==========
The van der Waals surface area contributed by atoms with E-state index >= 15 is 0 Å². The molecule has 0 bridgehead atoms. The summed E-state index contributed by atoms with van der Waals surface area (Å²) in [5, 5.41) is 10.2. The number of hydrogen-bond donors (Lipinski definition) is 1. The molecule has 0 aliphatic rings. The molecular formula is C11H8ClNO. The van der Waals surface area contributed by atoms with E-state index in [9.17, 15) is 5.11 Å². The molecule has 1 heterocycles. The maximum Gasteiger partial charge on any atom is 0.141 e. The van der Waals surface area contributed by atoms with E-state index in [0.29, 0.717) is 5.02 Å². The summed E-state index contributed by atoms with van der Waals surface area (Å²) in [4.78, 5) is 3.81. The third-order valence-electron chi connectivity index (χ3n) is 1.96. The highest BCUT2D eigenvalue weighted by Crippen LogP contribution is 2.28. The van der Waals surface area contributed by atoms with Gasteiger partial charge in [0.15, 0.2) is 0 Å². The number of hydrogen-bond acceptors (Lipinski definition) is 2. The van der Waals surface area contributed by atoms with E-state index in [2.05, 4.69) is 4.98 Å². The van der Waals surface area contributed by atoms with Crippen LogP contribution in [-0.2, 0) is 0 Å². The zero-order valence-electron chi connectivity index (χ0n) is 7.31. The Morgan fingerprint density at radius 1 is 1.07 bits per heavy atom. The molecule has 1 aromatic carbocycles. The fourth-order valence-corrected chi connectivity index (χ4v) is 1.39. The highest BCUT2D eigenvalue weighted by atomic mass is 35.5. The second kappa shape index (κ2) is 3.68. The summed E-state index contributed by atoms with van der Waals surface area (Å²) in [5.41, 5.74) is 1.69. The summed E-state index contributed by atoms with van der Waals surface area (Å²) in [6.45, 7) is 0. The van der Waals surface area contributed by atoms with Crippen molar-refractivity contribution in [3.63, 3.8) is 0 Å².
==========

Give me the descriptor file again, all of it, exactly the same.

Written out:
The van der Waals surface area contributed by atoms with E-state index >= 15 is 0 Å². The molecule has 0 bridgehead atoms. The summed E-state index contributed by atoms with van der Waals surface area (Å²) in [5, 5.41) is 10.2. The number of hydrogen-bond donors (Lipinski definition) is 1. The molecule has 0 aliphatic rings. The molecular formula is C11H8ClNO. The van der Waals surface area contributed by atoms with E-state index in [9.17, 15) is 5.11 Å². The molecule has 1 heterocycles. The maximum Gasteiger partial charge on any atom is 0.141 e. The van der Waals surface area contributed by atoms with E-state index in [0.29, 0.717) is 5.02 Å². The summed E-state index contributed by atoms with van der Waals surface area (Å²) in [4.78, 5) is 3.81. The third-order valence-electron chi connectivity index (χ3n) is 1.96. The highest BCUT2D eigenvalue weighted by Crippen LogP contribution is 2.28. The van der Waals surface area contributed by atoms with Gasteiger partial charge in [0.15, 0.2) is 0 Å². The number of hydrogen-bond acceptors (Lipinski definition) is 2. The van der Waals surface area contributed by atoms with E-state index in [2.05, 4.69) is 4.98 Å². The van der Waals surface area contributed by atoms with Crippen LogP contribution in [-0.2, 0) is 0 Å². The zero-order valence-electron chi connectivity index (χ0n) is 7.31. The Morgan fingerprint density at radius 1 is 1.07 bits per heavy atom. The molecule has 1 aromatic carbocycles. The fourth-order valence-corrected chi connectivity index (χ4v) is 1.39. The highest BCUT2D eigenvalue weighted by atomic mass is 35.5. The second kappa shape index (κ2) is 3.68. The summed E-state index contributed by atoms with van der Waals surface area (Å²) in [5.41, 5.74) is 1.69. The summed E-state index contributed by atoms with van der Waals surface area (Å²) in [6.45, 7) is 0. The van der Waals surface area contributed by atoms with Crippen molar-refractivity contribution in [3.63, 3.8) is 0 Å².